Who’s Afraid of a Little Dentistry?


It turns out that quite a few people are afraid of the dentist; up to 75 percent of adults report that they experience some form of dental anxiety. For the vast majority of dental anxiety sufferers, it’s the more invasive procedures – such as oral surgery – that really sets them off, while more routine procedures are much easier to deal with and provoke only a mild sense of anxiety.


Up to 10 percent of those same adults lean towards phobic on the fear scale, to the point that they avoid dental work until it’s too late. This, of course can lead to more severe dental issues resulting in the necessity of more time in the dentist’s chair, which then results in … more fear of the dentist. A vicious cycle for anyone trying to avoid the dentist. What’s the alternative for someone who experiences anxiety when it comes to dentistry? One answer is; sedation dentistry.


What is sedation dentistry?


Sedation dentistry describes the use of medication to induce a sense of relaxation in patients during dental procedures. Most patients choose the mildest form of sedative, making it possible for them to be awake yet still very relaxed (Conscious Sedation Dentistry). The opposite end of that spectrum is general anesthesia which induces complete unconsciousness. The full range of options runs from minimal – awake and relaxed, moderate – more deeply relaxed (may not remember procedure), deep – still aware but on the edge of consciousness and can be easily awoken, to deep sleep under general anesthesia. Sedation dentistry may also be appropriate for people who:


  • Have a low pain tolerance or very sensitive teeth
  • Require extensive dental work
  • Have anxiety associated with needles


Patients who chose to remain fully to somewhat conscious during the procedure are undergoing what is generally called ‘Conscious Sedation’. Although patients are not completely unconscious while undergoing Conscious Sedation Dentistry, many patients are so relaxed that they may nap through the dental appointment and very few associate any unpleasant memory following the experience. Some added benefits of sedation dentistry may include;


  • A shorter treatment time
  • Less jaw pain following procedure (particularly in people who suffer from TMJ)
  • More dental work can be done in a session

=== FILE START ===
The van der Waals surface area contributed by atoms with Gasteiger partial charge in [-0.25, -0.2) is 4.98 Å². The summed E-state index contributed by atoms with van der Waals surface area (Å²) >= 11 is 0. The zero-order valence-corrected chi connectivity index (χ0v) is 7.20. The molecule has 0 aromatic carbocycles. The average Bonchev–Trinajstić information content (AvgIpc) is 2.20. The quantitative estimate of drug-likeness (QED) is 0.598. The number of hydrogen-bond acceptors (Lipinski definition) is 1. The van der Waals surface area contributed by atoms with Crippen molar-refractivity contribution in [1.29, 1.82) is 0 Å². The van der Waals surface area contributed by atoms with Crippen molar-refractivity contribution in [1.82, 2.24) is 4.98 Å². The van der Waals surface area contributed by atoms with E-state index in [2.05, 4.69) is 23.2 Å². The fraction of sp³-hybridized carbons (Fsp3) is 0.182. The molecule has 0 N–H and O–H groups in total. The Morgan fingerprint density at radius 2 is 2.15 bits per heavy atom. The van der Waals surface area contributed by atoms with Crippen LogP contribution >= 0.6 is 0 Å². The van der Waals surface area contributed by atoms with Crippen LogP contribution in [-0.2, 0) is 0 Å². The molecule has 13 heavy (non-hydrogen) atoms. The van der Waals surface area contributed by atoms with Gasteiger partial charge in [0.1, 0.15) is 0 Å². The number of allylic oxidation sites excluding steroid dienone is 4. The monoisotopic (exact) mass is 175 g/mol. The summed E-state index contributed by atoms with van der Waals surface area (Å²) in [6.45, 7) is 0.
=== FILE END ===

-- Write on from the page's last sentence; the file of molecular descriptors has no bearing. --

• Less back/neck/shoulder strain (sometimes associated with sitting in a dental chair)


For sedation dentistry, a prescription medication is administered which induces a drowsy, relaxed feeling. This medication can be administered orally or intravenously (IV), depending on the desired results. The use of any sedation medication – with the exception of nitrous oxide – requires the patient to have someone available to drive them to and from the dental office, due to the relaxing effects of the medication that tend to linger after the procedure.  The patient’s vital signs are monitored throughout any procedure involving sedation.


Most Common Sedatives Used in Dentistry


Inhaled minimal sedation. This form of sedation uses nitrous oxide (laughing gas) mixed with oxygen which is inhaled through a mask over the nose. The dental practitioner is able to control the amount of sedation, and the effects of the gas usually wears off quickly.


Oral sedation. The level of sedation achieved using oral sedation can range from minimal to moderate. This involves the ingestion of a pill called Halcion, (related to Valium). This pill is usually taken about an hour before the procedure resulting in a drowsy wakefulness. A slightly larger dose produces a moderate level of sedation – the level most commonly associated with sedation dentistry.


IV moderate sedation. This requires the use of a sedative applied intravenously. It works quite rapidly and is readily adjustable by the dentist making it possible to regulate the dosage to a patients’ comfort level easier than some other sedation medications


Deep sedation and general anesthesia. Using the above method of application, medications are administered that result in near-to-total unconsciousness during the procedure. While under general anesthesia the patient cannot be easily awakened until the effects of the anesthesia wear off, or until they are reversed with medication.


Who Should Avoid Sedation Dentistry?